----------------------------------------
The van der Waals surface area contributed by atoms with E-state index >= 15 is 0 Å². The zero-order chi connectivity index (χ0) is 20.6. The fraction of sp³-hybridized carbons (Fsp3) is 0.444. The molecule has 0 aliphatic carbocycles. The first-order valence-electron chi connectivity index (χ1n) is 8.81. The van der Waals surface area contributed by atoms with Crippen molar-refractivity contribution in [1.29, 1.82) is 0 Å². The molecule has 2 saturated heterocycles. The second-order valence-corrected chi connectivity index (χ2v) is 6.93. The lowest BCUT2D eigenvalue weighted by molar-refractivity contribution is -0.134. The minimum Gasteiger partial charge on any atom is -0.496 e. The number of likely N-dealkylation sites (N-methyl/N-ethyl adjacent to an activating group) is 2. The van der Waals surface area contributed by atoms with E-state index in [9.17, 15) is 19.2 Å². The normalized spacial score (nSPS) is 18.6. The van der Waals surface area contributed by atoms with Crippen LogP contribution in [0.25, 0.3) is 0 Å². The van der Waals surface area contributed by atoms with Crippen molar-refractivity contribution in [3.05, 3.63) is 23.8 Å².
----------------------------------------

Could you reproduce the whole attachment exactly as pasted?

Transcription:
The van der Waals surface area contributed by atoms with E-state index >= 15 is 0 Å². The zero-order chi connectivity index (χ0) is 20.6. The fraction of sp³-hybridized carbons (Fsp3) is 0.444. The molecule has 0 aliphatic carbocycles. The first-order valence-electron chi connectivity index (χ1n) is 8.81. The van der Waals surface area contributed by atoms with Crippen molar-refractivity contribution in [1.29, 1.82) is 0 Å². The molecule has 2 saturated heterocycles. The second-order valence-corrected chi connectivity index (χ2v) is 6.93. The lowest BCUT2D eigenvalue weighted by molar-refractivity contribution is -0.134. The minimum Gasteiger partial charge on any atom is -0.496 e. The number of likely N-dealkylation sites (N-methyl/N-ethyl adjacent to an activating group) is 2. The van der Waals surface area contributed by atoms with E-state index in [9.17, 15) is 19.2 Å². The normalized spacial score (nSPS) is 18.6. The van der Waals surface area contributed by atoms with Crippen LogP contribution in [0.25, 0.3) is 0 Å². The van der Waals surface area contributed by atoms with Crippen molar-refractivity contribution in [3.05, 3.63) is 23.8 Å².